Free Checking Still Typical at Credit Unions, Unlike Banks
NEW YORK, March 3, 2014 /PRNewswire/ -- Seventy-two percent of America's 50 largest credit unions offer standalone free checking accounts, according to a new Bankrate.com (NYSE: RATE) report. This is almost double the rate at the nation's largest banks and thrifts (38%). By "standalone free checking," Bankrate.com refers to accounts with zero monthly service fees or point-of-sale transaction fees regardless of balance.
In addition to the 72% of credit union checking accounts that are always free, another 24% (for a grand total of 96%) can become free if certain requirements are met (e-statements and/or direct deposit are the most common fee waivers). Since 2010, the availability of standalone free checking at credit unions has declined modestly from 78% to 72%. At banks, the percentage has plummeted from 65% to 38%.
"Free checking remains well within reach of most Americans, and often means looking no further than their credit union," said Greg McBride, CFA, Bankrate.com's chief financial analyst. "Very attainable minimum opening deposits are another hallmark of credit union checking accounts."
More than half of the credit union checking accounts that Bankrate.com surveyed do not have a minimum opening deposit requirement (54%), and no account requires more than $100.
Click here to view more information about Bankrate.com's 2014 Credit Union Checking Survey: http://www.bankrate.com/finance/checking/credit-union-accounts-2014/
- The average non-sufficient funds fee at credit unions is $26.96 (versus $32.20 at banks). The most common is $25 (versus $35 at banks).
- 30% of credit unions either do not charge their members for using out-of-network ATMs or provide at least one free withdrawal per week. Among the credit unions that assess fees, $1 and $1.50 are the most common amounts (compared with $2 at banks).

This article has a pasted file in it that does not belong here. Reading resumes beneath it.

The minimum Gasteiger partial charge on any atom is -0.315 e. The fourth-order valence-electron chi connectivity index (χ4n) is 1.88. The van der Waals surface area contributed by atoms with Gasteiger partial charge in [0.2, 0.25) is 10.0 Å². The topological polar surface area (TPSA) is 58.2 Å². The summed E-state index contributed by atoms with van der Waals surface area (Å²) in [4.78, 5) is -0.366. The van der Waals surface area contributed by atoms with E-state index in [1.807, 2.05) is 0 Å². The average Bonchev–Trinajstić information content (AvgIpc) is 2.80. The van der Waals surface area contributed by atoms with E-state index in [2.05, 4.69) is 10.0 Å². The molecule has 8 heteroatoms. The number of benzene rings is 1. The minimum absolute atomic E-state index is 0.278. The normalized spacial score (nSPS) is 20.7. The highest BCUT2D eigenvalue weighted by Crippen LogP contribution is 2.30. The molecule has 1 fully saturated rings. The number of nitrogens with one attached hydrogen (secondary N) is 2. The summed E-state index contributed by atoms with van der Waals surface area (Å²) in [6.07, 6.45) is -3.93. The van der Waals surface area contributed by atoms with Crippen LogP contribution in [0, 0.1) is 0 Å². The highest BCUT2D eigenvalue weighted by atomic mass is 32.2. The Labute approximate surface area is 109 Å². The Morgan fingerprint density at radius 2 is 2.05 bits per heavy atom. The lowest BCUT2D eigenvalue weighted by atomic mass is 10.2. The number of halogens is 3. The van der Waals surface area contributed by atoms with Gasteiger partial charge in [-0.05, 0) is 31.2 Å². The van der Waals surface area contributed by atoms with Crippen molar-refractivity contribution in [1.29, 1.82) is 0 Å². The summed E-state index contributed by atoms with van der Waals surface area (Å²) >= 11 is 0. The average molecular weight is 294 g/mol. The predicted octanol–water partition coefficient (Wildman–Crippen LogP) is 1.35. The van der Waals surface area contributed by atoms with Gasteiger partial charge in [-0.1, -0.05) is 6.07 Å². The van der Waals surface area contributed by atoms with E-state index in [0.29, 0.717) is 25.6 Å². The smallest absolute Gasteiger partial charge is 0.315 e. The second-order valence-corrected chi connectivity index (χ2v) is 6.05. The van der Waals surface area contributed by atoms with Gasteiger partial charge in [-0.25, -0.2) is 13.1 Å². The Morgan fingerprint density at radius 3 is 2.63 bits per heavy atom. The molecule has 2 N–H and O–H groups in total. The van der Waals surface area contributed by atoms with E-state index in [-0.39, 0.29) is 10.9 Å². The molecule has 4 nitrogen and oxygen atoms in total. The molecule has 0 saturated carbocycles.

- Almost all credit unions (96%) charge non-members for using the credit union's ATMs. The most common fees are $2 and $3 (versus $3 at banks).
- Only 36% of the credit union checking accounts that Bankrate.com surveyed pay interest at the minimum opening deposit, with the average a measly 0.1%.
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Bankrate.com surveyed the 50 largest credit unions in the United States in January 2014. The survey included one checking (share draft) account at each credit union, along with all associated debit card and ATM fees and waivers.
The bank fee data came from Bankrate.com's 2013 survey of bank checking accounts (released in Sept. 2013)
About Bankrate, Inc.
Bankrate is a leading publisher, aggregator, and distributor of personal finance content on the Internet. Bankrate provides consumers with proprietary, fully researched, comprehensive, independent and objective personal finance editorial content across multiple vertical categories including mortgages, deposits, insurance, credit cards, and other categories, such as retirement, automobile loans, and taxes. The Bankrate network includes Bankrate.com, our flagship website, and other owned and operated personal finance websites, including CreditCards.com, Interest.com, Bankaholic.com, Mortgage-calc.com, CreditCardGuide.com, Nationwide Card Services, InsuranceQuotes.com, CarInsuranceQuotes.com, InsureMe, Bankrate.com.cn, CreditCards.ca, NetQuote.com, and CD.com. Bankrate aggregates rate information from over 4,800 institutions on more than 300 financial products. With coverage of nearly 600 local markets in all 50 U.S. states, Bankrate generates over 172,000 distinct rate tables capturing on average over three million pieces of information daily. Bankrate develops and provides web services to over 80 co-branded websites with online partners, including some of the most trusted and frequently visited personal finance sites on the Internet such as Yahoo!, AOL, CNBC, and Bloomberg. In addition, Bankrate licenses editorial content to over 500 newspapers on a daily basis including The Wall Street Journal, USA Today, The New York Times, The Los Angeles Times, and The Boston Globe.
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SOURCE Bankrate, Inc.